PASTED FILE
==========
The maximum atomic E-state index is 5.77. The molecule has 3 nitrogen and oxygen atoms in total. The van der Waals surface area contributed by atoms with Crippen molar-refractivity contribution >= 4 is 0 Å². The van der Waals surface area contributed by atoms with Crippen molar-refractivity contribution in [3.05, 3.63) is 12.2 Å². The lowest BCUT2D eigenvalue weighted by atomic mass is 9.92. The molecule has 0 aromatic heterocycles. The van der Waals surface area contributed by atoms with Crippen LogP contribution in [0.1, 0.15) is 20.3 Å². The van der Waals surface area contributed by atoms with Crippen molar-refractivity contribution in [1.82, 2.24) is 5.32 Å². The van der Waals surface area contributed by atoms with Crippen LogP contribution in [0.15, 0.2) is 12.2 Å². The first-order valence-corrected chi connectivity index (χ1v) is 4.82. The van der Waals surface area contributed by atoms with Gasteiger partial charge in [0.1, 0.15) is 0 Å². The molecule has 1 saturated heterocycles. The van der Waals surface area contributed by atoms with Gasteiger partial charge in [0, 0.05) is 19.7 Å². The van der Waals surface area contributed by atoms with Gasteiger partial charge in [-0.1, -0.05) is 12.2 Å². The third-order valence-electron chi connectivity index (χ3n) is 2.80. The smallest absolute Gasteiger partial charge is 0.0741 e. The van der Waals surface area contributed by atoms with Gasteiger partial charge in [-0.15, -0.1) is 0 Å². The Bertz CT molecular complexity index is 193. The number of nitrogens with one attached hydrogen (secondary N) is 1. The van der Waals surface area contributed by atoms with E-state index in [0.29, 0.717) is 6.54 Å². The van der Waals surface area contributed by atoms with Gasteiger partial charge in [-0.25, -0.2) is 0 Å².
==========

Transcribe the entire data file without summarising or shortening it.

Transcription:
The maximum atomic E-state index is 5.77. The molecule has 3 nitrogen and oxygen atoms in total. The van der Waals surface area contributed by atoms with Crippen molar-refractivity contribution >= 4 is 0 Å². The van der Waals surface area contributed by atoms with Crippen molar-refractivity contribution in [3.05, 3.63) is 12.2 Å². The lowest BCUT2D eigenvalue weighted by atomic mass is 9.92. The molecule has 0 aromatic heterocycles. The van der Waals surface area contributed by atoms with Crippen LogP contribution in [0.1, 0.15) is 20.3 Å². The van der Waals surface area contributed by atoms with Crippen molar-refractivity contribution in [1.82, 2.24) is 5.32 Å². The van der Waals surface area contributed by atoms with Crippen LogP contribution in [0.15, 0.2) is 12.2 Å². The first-order valence-corrected chi connectivity index (χ1v) is 4.82. The van der Waals surface area contributed by atoms with Gasteiger partial charge in [0.1, 0.15) is 0 Å². The molecule has 1 saturated heterocycles. The van der Waals surface area contributed by atoms with Gasteiger partial charge in [0, 0.05) is 19.7 Å². The van der Waals surface area contributed by atoms with Gasteiger partial charge in [-0.1, -0.05) is 12.2 Å². The third-order valence-electron chi connectivity index (χ3n) is 2.80. The smallest absolute Gasteiger partial charge is 0.0741 e. The van der Waals surface area contributed by atoms with Gasteiger partial charge in [-0.15, -0.1) is 0 Å². The Bertz CT molecular complexity index is 193. The number of nitrogens with one attached hydrogen (secondary N) is 1. The van der Waals surface area contributed by atoms with E-state index in [0.29, 0.717) is 6.54 Å². The van der Waals surface area contributed by atoms with Gasteiger partial charge in [-0.25, -0.2) is 0 Å².